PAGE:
The grey-winged blackbird feeds mainly on invertebrates, such as insects, their larvae, and caterpillars. Other prey includes slugs, snails, earthworms, and fruit.
3. Abyssinian Scimitarbill
|Scientific Name||Rhinopomastus minor|
|Range||Ethiopia, Uganda, Kenya, Tanzania|
The Abyssinia scimitarbill is a medium-sized bird that is covered in black plumage, as well as having a long-curved orange bill and a rather long tail. Unlike southern birds, which all have completely black wings, birds in northern regions have white bars on their wings, which are visible in flight. Their bright orange bill separates them from other scimitarbills.
The Abyssinian scimitarbill inhabits light woodland, dry Acacia bushes, thorn scrub, and dry savanna habitats. This bird is considered an insectivore, eating mainly adults and the larvae of insects. This may include beetle larvae, caterpillars, ants, flies, and wasps. They may also consume some seeds and berries on occasion.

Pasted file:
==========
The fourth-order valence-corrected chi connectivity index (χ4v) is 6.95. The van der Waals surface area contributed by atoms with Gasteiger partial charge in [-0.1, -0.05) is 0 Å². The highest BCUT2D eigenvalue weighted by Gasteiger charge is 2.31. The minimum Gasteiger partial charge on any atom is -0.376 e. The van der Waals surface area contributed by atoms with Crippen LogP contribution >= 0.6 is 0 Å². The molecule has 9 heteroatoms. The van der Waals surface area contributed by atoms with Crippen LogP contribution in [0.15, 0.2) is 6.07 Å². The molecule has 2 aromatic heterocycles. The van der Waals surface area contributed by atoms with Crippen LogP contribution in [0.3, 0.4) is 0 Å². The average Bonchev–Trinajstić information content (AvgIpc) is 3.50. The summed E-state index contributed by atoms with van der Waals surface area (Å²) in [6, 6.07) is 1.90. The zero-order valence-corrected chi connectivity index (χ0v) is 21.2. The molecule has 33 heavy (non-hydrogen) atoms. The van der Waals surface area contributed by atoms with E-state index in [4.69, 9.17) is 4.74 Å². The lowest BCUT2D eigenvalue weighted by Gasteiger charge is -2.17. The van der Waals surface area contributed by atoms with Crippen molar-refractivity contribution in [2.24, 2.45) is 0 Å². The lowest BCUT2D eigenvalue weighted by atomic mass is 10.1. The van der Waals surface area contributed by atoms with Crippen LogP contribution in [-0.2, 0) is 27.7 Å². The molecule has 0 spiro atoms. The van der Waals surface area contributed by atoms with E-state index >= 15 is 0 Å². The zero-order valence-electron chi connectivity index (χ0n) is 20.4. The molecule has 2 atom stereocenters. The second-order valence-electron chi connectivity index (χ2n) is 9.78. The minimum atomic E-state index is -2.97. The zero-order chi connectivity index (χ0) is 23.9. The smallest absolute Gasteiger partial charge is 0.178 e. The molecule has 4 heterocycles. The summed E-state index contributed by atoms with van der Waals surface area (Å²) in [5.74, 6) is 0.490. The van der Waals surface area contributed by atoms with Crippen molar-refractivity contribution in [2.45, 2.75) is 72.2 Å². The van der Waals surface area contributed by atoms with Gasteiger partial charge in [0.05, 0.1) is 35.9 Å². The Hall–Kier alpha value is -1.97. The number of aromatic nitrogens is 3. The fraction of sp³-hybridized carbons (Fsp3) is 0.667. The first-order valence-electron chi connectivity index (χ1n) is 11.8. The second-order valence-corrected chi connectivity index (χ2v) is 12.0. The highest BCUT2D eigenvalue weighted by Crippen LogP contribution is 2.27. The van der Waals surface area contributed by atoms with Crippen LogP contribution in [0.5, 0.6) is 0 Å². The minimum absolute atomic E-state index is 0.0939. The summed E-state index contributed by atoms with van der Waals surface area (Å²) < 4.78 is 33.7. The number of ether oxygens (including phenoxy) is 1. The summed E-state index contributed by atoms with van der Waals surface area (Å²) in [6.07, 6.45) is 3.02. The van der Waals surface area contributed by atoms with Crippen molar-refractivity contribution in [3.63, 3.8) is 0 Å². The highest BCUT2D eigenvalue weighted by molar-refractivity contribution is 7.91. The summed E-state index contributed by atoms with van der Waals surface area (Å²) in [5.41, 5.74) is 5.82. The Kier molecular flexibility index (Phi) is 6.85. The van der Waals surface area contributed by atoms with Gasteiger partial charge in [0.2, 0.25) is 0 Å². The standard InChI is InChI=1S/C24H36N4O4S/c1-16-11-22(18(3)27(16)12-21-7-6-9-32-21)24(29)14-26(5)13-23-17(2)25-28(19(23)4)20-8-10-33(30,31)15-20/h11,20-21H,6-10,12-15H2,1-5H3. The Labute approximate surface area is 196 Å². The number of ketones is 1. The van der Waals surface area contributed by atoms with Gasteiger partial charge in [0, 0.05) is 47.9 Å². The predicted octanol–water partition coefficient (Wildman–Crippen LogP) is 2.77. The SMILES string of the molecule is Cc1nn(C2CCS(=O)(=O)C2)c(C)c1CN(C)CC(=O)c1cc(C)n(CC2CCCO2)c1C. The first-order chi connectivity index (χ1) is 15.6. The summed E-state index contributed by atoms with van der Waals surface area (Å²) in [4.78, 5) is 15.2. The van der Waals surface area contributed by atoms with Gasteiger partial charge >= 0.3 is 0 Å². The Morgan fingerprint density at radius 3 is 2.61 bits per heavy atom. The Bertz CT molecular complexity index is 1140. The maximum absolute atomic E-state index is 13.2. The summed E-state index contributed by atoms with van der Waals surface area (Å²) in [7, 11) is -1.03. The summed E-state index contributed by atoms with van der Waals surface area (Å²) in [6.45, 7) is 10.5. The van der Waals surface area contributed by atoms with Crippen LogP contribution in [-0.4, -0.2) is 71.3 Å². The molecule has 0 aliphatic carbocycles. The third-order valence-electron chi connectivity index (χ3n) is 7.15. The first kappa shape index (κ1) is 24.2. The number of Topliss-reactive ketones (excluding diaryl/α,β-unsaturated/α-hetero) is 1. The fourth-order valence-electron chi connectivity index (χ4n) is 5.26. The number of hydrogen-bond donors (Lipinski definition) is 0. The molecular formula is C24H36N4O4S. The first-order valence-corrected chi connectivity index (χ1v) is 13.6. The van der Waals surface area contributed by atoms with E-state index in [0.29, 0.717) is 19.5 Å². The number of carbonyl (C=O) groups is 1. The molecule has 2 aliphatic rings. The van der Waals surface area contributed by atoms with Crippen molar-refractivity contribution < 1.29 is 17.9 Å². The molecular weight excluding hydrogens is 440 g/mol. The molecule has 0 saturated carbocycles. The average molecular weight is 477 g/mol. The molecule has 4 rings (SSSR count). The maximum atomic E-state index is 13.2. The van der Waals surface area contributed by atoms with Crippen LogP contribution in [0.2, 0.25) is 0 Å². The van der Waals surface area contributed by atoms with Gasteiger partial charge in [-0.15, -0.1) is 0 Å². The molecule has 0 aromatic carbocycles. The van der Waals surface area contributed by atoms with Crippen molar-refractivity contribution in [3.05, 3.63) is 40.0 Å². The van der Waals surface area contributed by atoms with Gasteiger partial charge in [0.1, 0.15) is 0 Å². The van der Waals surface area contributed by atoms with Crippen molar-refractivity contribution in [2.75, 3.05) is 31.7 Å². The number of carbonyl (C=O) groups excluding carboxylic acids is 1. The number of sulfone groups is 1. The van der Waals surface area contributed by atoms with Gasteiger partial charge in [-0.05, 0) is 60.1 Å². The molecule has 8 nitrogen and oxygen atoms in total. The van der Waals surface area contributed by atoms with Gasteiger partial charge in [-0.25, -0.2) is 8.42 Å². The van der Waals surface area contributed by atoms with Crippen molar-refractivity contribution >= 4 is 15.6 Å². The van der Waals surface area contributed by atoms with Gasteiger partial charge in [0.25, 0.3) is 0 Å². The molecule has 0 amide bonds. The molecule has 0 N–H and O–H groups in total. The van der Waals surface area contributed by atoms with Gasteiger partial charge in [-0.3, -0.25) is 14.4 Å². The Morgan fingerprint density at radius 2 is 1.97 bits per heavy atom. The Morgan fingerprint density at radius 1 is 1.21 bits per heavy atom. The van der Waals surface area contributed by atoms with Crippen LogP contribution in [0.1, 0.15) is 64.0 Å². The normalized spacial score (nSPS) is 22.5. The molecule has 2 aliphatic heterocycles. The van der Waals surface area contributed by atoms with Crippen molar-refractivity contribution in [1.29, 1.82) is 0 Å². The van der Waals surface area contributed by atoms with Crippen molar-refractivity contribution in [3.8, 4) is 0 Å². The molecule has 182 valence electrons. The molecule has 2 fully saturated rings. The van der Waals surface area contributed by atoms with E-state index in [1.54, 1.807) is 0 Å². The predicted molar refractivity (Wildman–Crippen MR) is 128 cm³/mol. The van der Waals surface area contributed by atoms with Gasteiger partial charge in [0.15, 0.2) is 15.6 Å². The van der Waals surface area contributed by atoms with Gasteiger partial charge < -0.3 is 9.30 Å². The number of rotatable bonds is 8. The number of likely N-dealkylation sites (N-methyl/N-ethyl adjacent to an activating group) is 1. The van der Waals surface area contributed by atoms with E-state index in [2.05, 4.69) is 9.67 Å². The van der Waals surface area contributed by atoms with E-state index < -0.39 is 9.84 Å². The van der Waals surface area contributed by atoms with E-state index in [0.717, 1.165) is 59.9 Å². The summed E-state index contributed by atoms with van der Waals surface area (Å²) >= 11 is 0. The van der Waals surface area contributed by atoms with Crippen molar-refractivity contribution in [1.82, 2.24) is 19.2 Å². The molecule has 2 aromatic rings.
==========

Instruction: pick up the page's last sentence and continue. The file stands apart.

4. American Oystercatcher
|Scientific Name||Haematopus palliatus|
|Range||Eastern and southern coast of the United States, along the coasts of central and Southern America|
The American oystercatcher is a large and heavy shorebird consisting of black upper parts, white under parts, and a long thick red-orange bill. Hybrids between the black oystercatcher, which consist of messy spotting where the black hood meets the white belly, sometimes occur in southern California and Baja.
The American oystercatcher is strictly coastal, and it tends to favor beaches more than rocky areas. They can be seen in intertidal areas and adjacent beaches, especially on barrier islands where there are few or no predators.